I talked with Dr. Sharfstein while he was working on Rep. Waxman's legislation that would give the FDA authority to regulate tobacco. I tried to encourage him to be open to the concept of harm reduction for smokers. The approach would allow makers of smokeless tobacco to explain that their product was less harmful than cigarettes. Dr. Sharfstein impressed me with his familiarity of the evidence from Sweden supporting this way to help smokers reduce their risk from tobacco.

What startled me was that despite his knowledge of the facts, he was still ardently against it. Rather than acknowledge the complexity of the issues and the need to weigh the pros and cons, he dismissed the approach out of hand, choosing instead the "quit or die" approach that has been failing smokers for years. I believe his rigid ideology overshadowed his willingness to support a different, but scientifically valid, way of thinking about the country's leading public health problem.

During his tenure as commissioner of health in Baltimore, he continued to grab headlines with initiatives that drew him praise but failed to solve serious problems. Take for instance his approach to a real but diminishing public health problem: childhood lead poisoning.

Dr. Sharfstein campaigned for the notion that there is "no safe level" of exposure to lead. Yet there is little scientific support for this view. Citizens would have been better served had the commissioner placed his emphasis on the scientifically sound goal of eliminating chipping and peeling lead paint in Baltimore's inner city.

Twenty years ago, nearly a quarter of the children tested in Baltimore had elevated blood lead levels (a much lower level than that considered "lead poisoned"). Today, only 3.5% of the children tested have that level. Similar improvements across the country can be traced to the removal of lead from gasoline and interior paint over a generation ago. There is no evidence that extremely low levels of lead contribute to lead poisoning.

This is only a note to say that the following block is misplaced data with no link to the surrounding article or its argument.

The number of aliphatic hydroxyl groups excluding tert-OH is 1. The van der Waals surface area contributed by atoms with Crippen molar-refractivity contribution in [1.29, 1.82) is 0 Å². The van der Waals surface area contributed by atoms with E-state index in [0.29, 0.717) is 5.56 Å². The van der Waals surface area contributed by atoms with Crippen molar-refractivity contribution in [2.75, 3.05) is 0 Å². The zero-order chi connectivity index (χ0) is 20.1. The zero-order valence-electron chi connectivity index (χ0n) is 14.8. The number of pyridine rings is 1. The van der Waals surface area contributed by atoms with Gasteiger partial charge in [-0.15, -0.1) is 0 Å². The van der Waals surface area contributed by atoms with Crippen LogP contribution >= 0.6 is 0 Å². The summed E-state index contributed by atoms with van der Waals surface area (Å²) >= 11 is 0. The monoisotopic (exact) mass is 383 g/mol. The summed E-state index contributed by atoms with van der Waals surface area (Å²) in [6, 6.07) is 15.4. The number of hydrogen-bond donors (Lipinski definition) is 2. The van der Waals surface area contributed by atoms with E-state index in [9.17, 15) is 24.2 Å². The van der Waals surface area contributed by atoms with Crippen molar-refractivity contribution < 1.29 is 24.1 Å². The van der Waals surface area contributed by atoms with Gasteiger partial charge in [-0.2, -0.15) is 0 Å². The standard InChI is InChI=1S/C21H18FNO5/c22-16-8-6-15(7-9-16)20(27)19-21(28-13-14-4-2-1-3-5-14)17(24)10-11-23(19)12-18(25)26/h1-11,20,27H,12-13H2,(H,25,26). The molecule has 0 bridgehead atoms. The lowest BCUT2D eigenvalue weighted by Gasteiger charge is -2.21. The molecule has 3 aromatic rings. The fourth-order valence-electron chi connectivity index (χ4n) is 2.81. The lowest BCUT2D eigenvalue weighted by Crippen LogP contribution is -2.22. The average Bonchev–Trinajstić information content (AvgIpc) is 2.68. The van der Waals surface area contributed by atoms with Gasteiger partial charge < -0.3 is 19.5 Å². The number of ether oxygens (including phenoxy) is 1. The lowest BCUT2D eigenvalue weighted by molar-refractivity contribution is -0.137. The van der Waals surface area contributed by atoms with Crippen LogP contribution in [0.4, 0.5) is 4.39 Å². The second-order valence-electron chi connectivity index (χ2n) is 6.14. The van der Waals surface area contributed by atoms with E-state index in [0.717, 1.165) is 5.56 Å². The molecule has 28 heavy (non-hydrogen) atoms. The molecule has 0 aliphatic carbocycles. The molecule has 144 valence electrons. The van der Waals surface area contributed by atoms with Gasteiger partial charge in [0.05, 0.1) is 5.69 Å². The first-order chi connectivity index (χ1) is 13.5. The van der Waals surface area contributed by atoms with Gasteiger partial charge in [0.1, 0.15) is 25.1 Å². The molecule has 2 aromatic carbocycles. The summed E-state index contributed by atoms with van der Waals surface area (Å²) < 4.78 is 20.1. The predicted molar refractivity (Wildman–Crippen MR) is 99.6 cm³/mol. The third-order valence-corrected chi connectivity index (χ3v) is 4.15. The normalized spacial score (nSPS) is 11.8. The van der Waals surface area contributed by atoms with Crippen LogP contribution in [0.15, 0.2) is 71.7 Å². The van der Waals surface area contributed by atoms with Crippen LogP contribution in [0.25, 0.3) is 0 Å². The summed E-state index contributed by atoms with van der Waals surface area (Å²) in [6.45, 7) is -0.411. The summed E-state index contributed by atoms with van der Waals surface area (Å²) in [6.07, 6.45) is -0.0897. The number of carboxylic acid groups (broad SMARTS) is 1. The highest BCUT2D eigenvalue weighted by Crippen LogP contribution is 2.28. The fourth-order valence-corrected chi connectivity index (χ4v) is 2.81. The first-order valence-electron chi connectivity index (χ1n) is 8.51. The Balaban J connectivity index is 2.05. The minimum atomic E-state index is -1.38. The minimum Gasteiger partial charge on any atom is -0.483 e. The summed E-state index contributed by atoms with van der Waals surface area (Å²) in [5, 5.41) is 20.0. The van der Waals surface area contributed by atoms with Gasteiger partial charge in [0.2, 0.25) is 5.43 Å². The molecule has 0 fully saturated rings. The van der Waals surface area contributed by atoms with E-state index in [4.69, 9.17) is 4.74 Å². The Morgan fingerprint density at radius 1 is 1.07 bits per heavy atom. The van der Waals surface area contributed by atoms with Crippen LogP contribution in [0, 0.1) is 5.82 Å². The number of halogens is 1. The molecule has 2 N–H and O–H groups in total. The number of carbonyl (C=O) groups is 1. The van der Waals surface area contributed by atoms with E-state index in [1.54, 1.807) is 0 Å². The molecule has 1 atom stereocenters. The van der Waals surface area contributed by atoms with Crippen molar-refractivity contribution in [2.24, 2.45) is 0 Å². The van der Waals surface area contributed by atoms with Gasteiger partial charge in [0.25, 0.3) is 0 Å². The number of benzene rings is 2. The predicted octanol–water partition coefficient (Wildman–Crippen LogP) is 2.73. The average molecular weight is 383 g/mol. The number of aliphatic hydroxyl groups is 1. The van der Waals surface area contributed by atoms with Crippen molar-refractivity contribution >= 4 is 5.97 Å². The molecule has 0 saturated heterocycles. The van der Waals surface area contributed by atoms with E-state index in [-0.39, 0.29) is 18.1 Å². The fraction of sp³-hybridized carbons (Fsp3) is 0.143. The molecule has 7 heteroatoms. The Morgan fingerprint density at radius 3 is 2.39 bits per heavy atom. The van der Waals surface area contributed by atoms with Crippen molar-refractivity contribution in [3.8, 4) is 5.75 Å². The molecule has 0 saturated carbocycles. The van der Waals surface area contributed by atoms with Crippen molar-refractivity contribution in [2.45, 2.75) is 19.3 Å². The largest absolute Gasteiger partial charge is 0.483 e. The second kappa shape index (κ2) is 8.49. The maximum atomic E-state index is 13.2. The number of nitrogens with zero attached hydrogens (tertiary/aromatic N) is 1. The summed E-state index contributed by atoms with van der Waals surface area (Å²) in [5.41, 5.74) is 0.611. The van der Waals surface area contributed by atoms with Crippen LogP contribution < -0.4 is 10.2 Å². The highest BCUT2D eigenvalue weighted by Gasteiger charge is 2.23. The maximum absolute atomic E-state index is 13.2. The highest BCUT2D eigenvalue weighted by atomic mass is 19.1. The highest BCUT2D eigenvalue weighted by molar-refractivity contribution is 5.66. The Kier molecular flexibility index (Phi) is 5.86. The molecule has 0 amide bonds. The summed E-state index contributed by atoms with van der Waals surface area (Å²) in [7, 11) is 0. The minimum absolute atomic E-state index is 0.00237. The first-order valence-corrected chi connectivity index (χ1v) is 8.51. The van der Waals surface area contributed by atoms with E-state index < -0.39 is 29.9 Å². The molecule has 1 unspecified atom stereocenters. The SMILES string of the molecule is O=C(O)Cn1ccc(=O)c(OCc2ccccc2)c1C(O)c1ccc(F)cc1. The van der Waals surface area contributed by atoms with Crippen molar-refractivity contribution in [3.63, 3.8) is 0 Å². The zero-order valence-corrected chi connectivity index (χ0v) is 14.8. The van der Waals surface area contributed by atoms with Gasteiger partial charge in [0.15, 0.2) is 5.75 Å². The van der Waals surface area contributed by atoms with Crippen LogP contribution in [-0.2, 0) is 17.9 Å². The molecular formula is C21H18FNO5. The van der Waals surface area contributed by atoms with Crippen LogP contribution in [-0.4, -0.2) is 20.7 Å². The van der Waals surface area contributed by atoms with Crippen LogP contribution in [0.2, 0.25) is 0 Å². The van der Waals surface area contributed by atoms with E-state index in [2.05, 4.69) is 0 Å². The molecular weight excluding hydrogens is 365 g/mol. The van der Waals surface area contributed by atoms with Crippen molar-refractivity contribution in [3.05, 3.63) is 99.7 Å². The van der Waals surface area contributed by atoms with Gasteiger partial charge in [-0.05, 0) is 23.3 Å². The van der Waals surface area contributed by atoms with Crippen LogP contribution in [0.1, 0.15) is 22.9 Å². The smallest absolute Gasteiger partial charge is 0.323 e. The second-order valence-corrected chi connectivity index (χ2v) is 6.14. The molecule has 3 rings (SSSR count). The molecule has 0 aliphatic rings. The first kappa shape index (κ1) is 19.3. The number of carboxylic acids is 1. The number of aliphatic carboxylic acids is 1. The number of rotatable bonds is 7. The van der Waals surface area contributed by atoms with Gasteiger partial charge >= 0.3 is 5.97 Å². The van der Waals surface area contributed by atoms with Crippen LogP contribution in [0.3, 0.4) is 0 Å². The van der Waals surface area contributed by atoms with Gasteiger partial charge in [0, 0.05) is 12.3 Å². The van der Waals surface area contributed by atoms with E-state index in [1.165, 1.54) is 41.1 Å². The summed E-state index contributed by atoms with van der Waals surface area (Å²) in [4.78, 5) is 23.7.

Dr. Sharfstein's misguided approach is the type of distorted policymaking that brought us the hugely unpopular Consumer Produce Safety Improvement Act (CPSIA), championed by his former boss, Rep. Waxman, which today is putting thousands of people out of work, causing stores to throw away safe merchandise and not making anyone any safer. This history sheds a troubling light on how Dr. Sharfstein would deal with today's most pressing and controversial issues relating to the complex and sensitive task of regulating pharmaceuticals.

The job, especially now, takes nuance and the ability to weigh benefits and risks. And it requires a willingness to put partisan approaches aside so the agency can endorse the best available science. Certainly Dr. Sharfstein has tipped his hand to how he would deal with calls by activists to forbid free drug samples to consumers. Would he allow FDA panels to benefit from top experts? Or would he consider them bias if they ever worked for industry. Would he hold anti-industry scientists to the same tough standards?

His record indicates he would blacklist scientists who were capable enough to be hired by companies and leave panels skewed with scientists who were either not competent enough to get jobs--or so anti-industry that they refused to work for them in the first place. This would hamper the agency's ability to evaluate complex science above the fray of politics. A deputy commissioner so invested against the success of the pharmaceutical industry is poised to fail consumers.